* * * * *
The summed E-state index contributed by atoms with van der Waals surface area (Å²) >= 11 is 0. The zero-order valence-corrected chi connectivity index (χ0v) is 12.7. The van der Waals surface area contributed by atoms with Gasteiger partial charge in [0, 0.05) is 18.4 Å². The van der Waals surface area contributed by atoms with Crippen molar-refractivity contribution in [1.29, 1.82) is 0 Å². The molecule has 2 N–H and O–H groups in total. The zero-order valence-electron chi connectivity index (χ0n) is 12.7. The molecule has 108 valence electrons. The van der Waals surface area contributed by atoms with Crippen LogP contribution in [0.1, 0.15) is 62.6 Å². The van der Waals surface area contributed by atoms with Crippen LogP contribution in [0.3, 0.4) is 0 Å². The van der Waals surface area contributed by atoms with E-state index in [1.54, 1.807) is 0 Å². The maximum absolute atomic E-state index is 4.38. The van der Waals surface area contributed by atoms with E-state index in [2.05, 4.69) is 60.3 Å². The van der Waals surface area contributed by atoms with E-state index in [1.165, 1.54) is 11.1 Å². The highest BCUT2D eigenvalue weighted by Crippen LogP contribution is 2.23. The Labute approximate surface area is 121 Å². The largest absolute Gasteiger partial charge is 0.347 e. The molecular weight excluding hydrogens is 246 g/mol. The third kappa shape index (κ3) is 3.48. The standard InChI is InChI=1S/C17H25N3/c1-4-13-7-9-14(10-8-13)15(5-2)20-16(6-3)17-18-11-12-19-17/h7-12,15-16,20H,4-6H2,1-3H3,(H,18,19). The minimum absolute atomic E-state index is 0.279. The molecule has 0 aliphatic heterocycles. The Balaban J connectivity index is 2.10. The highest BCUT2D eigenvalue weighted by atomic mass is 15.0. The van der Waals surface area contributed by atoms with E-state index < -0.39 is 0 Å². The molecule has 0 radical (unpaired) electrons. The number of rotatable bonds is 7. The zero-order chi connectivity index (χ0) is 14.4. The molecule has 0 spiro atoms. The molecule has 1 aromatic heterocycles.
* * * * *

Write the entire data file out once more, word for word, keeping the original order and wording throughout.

The summed E-state index contributed by atoms with van der Waals surface area (Å²) >= 11 is 0. The zero-order valence-corrected chi connectivity index (χ0v) is 12.7. The van der Waals surface area contributed by atoms with Gasteiger partial charge in [0, 0.05) is 18.4 Å². The van der Waals surface area contributed by atoms with Crippen molar-refractivity contribution in [1.29, 1.82) is 0 Å². The molecule has 2 N–H and O–H groups in total. The zero-order valence-electron chi connectivity index (χ0n) is 12.7. The molecule has 108 valence electrons. The van der Waals surface area contributed by atoms with Crippen LogP contribution in [0.1, 0.15) is 62.6 Å². The van der Waals surface area contributed by atoms with Crippen LogP contribution in [0.3, 0.4) is 0 Å². The van der Waals surface area contributed by atoms with E-state index in [1.54, 1.807) is 0 Å². The maximum absolute atomic E-state index is 4.38. The van der Waals surface area contributed by atoms with E-state index in [2.05, 4.69) is 60.3 Å². The van der Waals surface area contributed by atoms with E-state index in [1.165, 1.54) is 11.1 Å². The highest BCUT2D eigenvalue weighted by Crippen LogP contribution is 2.23. The Labute approximate surface area is 121 Å². The largest absolute Gasteiger partial charge is 0.347 e. The molecular weight excluding hydrogens is 246 g/mol. The third kappa shape index (κ3) is 3.48. The standard InChI is InChI=1S/C17H25N3/c1-4-13-7-9-14(10-8-13)15(5-2)20-16(6-3)17-18-11-12-19-17/h7-12,15-16,20H,4-6H2,1-3H3,(H,18,19). The minimum absolute atomic E-state index is 0.279. The molecule has 0 aliphatic heterocycles. The Balaban J connectivity index is 2.10. The highest BCUT2D eigenvalue weighted by atomic mass is 15.0. The van der Waals surface area contributed by atoms with E-state index < -0.39 is 0 Å². The molecule has 0 radical (unpaired) electrons. The number of rotatable bonds is 7. The zero-order chi connectivity index (χ0) is 14.4. The molecule has 0 spiro atoms. The molecule has 1 aromatic heterocycles.